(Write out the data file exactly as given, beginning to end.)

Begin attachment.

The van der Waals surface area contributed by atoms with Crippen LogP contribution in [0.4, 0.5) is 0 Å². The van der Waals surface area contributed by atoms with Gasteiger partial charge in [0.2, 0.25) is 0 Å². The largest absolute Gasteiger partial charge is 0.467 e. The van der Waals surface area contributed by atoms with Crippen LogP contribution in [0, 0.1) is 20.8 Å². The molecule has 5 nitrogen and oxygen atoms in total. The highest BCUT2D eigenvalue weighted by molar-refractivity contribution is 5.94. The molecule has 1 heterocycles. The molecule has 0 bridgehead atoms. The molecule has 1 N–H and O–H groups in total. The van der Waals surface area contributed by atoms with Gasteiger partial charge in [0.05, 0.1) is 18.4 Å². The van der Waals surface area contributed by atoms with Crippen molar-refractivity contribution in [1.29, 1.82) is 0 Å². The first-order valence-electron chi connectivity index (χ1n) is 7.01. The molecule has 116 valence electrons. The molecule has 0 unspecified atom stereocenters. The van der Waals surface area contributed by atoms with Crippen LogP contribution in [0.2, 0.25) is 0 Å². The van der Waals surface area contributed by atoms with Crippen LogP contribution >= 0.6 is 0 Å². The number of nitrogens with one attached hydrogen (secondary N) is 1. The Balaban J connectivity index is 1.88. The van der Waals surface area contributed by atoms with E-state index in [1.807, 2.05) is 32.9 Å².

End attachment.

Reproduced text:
The van der Waals surface area contributed by atoms with Crippen LogP contribution in [0.4, 0.5) is 0 Å². The van der Waals surface area contributed by atoms with Gasteiger partial charge in [0.2, 0.25) is 0 Å². The largest absolute Gasteiger partial charge is 0.467 e. The van der Waals surface area contributed by atoms with Crippen LogP contribution in [0, 0.1) is 20.8 Å². The molecule has 5 nitrogen and oxygen atoms in total. The highest BCUT2D eigenvalue weighted by molar-refractivity contribution is 5.94. The molecule has 1 heterocycles. The molecule has 0 bridgehead atoms. The molecule has 1 N–H and O–H groups in total. The van der Waals surface area contributed by atoms with Gasteiger partial charge in [0.05, 0.1) is 18.4 Å². The van der Waals surface area contributed by atoms with Crippen molar-refractivity contribution in [1.29, 1.82) is 0 Å². The first-order valence-electron chi connectivity index (χ1n) is 7.01. The molecule has 116 valence electrons. The molecule has 0 unspecified atom stereocenters. The van der Waals surface area contributed by atoms with Crippen LogP contribution in [0.2, 0.25) is 0 Å². The van der Waals surface area contributed by atoms with Crippen LogP contribution >= 0.6 is 0 Å². The number of nitrogens with one attached hydrogen (secondary N) is 1. The Balaban J connectivity index is 1.88. The van der Waals surface area contributed by atoms with E-state index in [1.807, 2.05) is 32.9 Å².